• It would be easy to dismiss him as a lovable, eccentric old hippie.
  93. efficacy
    • n.effectiveness; capability to produce a desired effect
    • An example of efficacy is when a crime bill is effective at stopping crime.
    • questioned the efficacy of the alarms in actually preventing auto theft
  94. effluent
    • adj., nthe quality of flowing out. something that flows out, such as a stream from a river (n: effluence)
    • An example of effluent is sewage dumped into the Mississippi river.
    • The factory has been accused of discharging effluent into the river.
  95. effrontery
    • noun: extreme boldness; presumptuousness
    • the little squirt had the effrontery to deny eating any cookies, even with the crumbs still on his lips
  96. elegy
    • noun: a mournful poem, esp. one lamenting the dead
    • adj form: elegiac
    • As a result, modern elegies more often than not break with the decorum of earlier modes of mourning and become melancholic, self-centered, or mocking.
  97. eloquent
    • adj: well-spoken, expressive, articulate
    • noun form: eloquence
    • His success serves as an eloquent reminder of the value of hard work.
  98. emollient
    • adj., n.softening; something that softens
    • Aloe cream that you put on sunburned skin is an example of an emollient cream.
    • An approach to resolving conflict intended to create a peace treaty that will end a war between two fighting countries is an example of an emollient approach.
  99. empirical
    • adj: based on observation or experiment
    • Our data is based on empirical evidence collected in numerous studies.
  100. emulate
    • strive to equal or excel (n: emulation)
    • An example of emulate is a little boy trying to be like his father.
    • She grew up emulating her sports heroes.
  101. encomium
    • n.a formal eulogy or speech of praise
    • An example of an encomium is the speech given to the recipient of a service award presented each year by a town’s city hall.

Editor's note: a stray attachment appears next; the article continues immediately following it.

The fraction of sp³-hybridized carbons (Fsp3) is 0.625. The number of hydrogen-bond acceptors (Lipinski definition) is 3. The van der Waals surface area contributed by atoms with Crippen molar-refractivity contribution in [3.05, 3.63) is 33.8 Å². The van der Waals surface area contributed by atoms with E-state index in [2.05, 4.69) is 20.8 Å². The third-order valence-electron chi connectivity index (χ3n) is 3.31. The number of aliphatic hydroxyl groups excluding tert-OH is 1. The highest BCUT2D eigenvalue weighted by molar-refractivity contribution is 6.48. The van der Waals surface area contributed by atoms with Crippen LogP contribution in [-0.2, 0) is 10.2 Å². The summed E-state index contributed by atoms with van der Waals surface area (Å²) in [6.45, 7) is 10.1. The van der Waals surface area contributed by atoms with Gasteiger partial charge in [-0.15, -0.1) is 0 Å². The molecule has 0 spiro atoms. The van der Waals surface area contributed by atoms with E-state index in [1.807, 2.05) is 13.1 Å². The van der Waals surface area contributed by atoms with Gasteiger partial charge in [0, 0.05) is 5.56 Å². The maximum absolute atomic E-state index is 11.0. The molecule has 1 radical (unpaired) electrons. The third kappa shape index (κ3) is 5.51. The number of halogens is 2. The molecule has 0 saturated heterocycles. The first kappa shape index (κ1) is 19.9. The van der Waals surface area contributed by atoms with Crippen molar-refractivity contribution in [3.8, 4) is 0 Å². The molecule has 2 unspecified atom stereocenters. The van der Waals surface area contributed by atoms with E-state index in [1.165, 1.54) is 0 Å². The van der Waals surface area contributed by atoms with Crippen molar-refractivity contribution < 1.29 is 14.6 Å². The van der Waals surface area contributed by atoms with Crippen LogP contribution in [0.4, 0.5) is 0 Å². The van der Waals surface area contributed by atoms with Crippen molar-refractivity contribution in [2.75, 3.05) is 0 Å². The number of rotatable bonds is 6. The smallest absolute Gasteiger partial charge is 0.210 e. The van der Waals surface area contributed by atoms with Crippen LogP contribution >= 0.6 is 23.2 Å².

• the encomiums bestowed on a teacher at her retirement ceremonies
  102. endemic
    • adj.prevalent in or native to a certain region, locality, or people:
    • "The disease was endemic to the region." Don't confuse this word with epidemic.
  103. enervate
    • weaken or destroy the strength or vitality of:
    • "The heat enervated everyone."
    • (adj: enervating)
  104. engender
    • give rise to, to propagate, to cause:
    • "His slip of the tongue engendered much laughter."
  105. enigma
    • n.puzzle; mystery:
    • "Math is an enigma to me."
    • (adj: enigmatic)
  106. enigmatic
    • adj: mysterious; obscure; difficult to understand
    • noun form: enigma
    • After I did a little research, the subject of metaphysics was no longer so enigmatic to me.
  107. ennui
    • noun: dissatisfaction and restlessness resulting from boredom or apathy
    • the kind of ennui that comes from having too much time on one's hands and too little will to find something productive to do
  108. ephemeral
    • adj.lasting for only a brief time, fleeting (n: ephemera)
    • An example of ephemeral is a plant blossom that only lasts one day.
    • the autumnal blaze of colors is always to be treasured, all the more so because it is so ephemeral
  109. equivocal
    • adj.ambiguous; unclear; subject to more than one interpretation -- often intentionally so:
    • "Republicans complained that Bill Clinton's answers were equivocal."
    • (v. equivocate)
  110. equivocate
    • verb: to use ambiguous language with a deceptive intent
    • adj form: equivocal